Bruins 4, Canadiens 3


Bruins finally finish Canadiens when Horton connects in OT

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By Fluto Shinzawa
Globe Staff / April 28, 2011

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If there was anyone who deserved a better fate than watching a tying goal from the penalty box, it was Patrice Bergeron.

Last night, the Bruins were less than three minutes away from claiming a 3-2 win over the Canadiens in Game 7. But with 1:57 remaining in regulation, Bergeron, the Bruins’ sharpest all-around player (team-leading seven points in the series), was in the box with a great view of P.K. Subban’s power-play slingshot.

But hockey is about trust. You know that your goalie will bail you out. You have faith that your moneymakers will score the goals that count. You go instinctively, like Adam McQuaid did in overtime when he charged low, believing one of his forwards would cycle back to cover the point.

All those things combined to make one magical night for 17,565 at TD Garden.

With one slap shot that hit off traffic and sailed past Carey Price, Nathan Horton catapulted the Bruins to a 4-3 win and a first-round victory over the Canadiens. The Bruins’ nemesis from last year, the hated Flyers, await them Saturday afternoon in Philadelphia.

“I’ve got a feeling it’s in here,’’ coach Claude Julien told his players after regulation. “We’ve just got to go out and do it.’’

Game 7, like the entire series, was a breathless affair that had more swings than a playground. The Bruins struck rapidly in the first with goals from Johnny Boychuk and Mark Recchi, prompting Montreal coach Jacques Martin to call an early timeout.

The Canadiens counterpunched with a Yannick Weber power-play goal and a Tomas Plekanec shorthanded strike to make it a 2-2 game. But after Chris Kelly’s go-ahead goal at 9:44 of the third, the Bruins believed they finally had a Game 7 — they had dropped three straight to Philadelphia, Carolina, and Montreal in the three previous seasons — in the bag.

But with one ill-timed backhanded swipe, Bergeron put his team down a man. After the win, Bergeron still wasn’t sure if he had gotten a piece of James Wisniewski’s head. Bergeron had chased the puck-carrying defenseman behind the Montreal net. Then Bergeron clipped Wisniewski with enough force to jerk his head back, even if stick never struck face.

“I don’t know, to be honest with you,’’ Bergeron said. “I didn’t feel anything. But there’s not much I can do. You can’t take that penalty there.’’

Naturally, the Canadiens buried the Bruins for the mistake. Plekanec, who outdueled fellow Czech David Krejci throughout the series, backed up in the right corner. Plekanec spotted Subban’s raised stick at the other side of the ice.

Once Plekanec’s pass landed on Subban’s blade, Tim Thomas anticipated what would come next — a howitzer either low blocker or five-hole. So Thomas pushed from left to right, squared himself to Subban’s shot, and dropped into his butterfly.

“That’s where I’ve seen him beat a lot of people,’’ said Thomas (34 saves). “He’s tried me there before. I was trying to get over to the far side to cover those two. That’s why I was already on my way down. Then I saw [Gregory Campbell] lying down, too late for me to realize [Subban] could only go high. I had to go down. As it’s going by Soupy, the thought’s crossing my mind of whether it’s going to hit off his butt.’’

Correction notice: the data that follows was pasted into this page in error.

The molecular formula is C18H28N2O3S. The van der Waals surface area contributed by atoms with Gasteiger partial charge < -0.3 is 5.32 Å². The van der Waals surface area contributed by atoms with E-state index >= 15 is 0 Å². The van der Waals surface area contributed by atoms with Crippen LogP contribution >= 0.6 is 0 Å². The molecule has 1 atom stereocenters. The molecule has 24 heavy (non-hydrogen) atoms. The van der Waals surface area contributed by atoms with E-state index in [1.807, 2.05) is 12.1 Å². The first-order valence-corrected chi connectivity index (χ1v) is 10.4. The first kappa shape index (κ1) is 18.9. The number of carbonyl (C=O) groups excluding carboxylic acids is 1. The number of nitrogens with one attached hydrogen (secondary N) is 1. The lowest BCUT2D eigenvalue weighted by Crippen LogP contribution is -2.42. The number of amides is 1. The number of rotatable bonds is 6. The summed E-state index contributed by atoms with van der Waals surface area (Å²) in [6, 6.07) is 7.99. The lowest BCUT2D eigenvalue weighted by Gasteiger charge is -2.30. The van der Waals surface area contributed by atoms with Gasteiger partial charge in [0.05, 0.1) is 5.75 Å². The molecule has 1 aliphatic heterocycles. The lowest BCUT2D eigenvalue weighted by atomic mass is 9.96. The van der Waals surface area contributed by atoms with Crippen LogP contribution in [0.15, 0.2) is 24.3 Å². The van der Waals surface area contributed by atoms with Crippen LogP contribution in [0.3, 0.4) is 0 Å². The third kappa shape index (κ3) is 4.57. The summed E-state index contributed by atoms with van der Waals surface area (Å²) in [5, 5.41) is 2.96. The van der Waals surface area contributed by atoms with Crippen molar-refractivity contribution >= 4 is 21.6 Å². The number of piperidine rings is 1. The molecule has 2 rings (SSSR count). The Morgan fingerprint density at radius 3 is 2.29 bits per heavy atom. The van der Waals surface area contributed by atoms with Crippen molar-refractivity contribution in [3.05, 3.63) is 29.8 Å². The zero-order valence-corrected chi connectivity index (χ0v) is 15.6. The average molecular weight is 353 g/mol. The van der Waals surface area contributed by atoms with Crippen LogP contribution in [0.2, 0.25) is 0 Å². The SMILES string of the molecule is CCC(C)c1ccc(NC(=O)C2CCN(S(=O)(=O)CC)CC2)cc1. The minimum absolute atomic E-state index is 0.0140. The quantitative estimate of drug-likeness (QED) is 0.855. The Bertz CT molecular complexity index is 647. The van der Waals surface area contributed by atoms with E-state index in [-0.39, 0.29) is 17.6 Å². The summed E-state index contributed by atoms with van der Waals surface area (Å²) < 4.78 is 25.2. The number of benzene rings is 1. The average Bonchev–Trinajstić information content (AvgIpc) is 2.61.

By that final thought, Subban’s shot had already rocketed over Thomas. At 18:03, Montreal’s greatest villain — Bruins fans booed the rookie throughout the round — had pulled his team out of the grave.

Last year, it was a too-many-men call that wiped out the Bruins. This time, it was a high-sticking penalty.

But after regulation, the Bruins were calm in the dressing room. Prior to the series-ending goal, they acted naturally, executing what the coaching staff had sketched out. McQuaid was on the ice with Zdeno Chara. Once McQuaid saw a loose puck down low, he pinched hard and quick, knowing that a winger would cycle back toward the blue line.

“I had to trust that someone would do it,’’ McQuaid said. “It’s all part of it.’’

McQuaid went low and kept the cycle going. Horton covered the right point. Milan Lucic emerged from a scrum with the puck, then spotted Horton open in the high slot. Because McQuaid had pinched, the Canadiens were caught scurrying.

“Whenever you do that, you create some confusion in your inner coverage,’’ Julien said. “This is something we’d talked about before the game, keeping a high man. A lot of times, they even have their D drawing almost up to the blue line. It leaves only one D down low. We talked about that before the game. Our guys executed it well. It was a good switch and it created a little bit of confusion.’’

Before Horton wound up, the right wing hadn’t landed a single shot on Price all game. But Horton, who scored the double-overtime winner in Game 5, picked the perfect time to record his first shot.

But that’s sports. Zeros become heroes. Lows swing violently toward highs. An 0-2 hole, like the one the Bruins found themselves in for the 27th time, turned into a 4-3 series win. The Bruins are now 1 for 27 in such occurrences.

“That was the tightest series I’ve ever been a part of,’’ said Thomas. “Watching some games on TV, that’s got to be one of the tightest series statistically I could think of. It was back and forth. Both teams showed a ton of character and a ton of heart. It definitely is nice to be the one that came out on top.’’

Fluto Shinzawa can be reached at Follow him on Twitter @GlobeFluto

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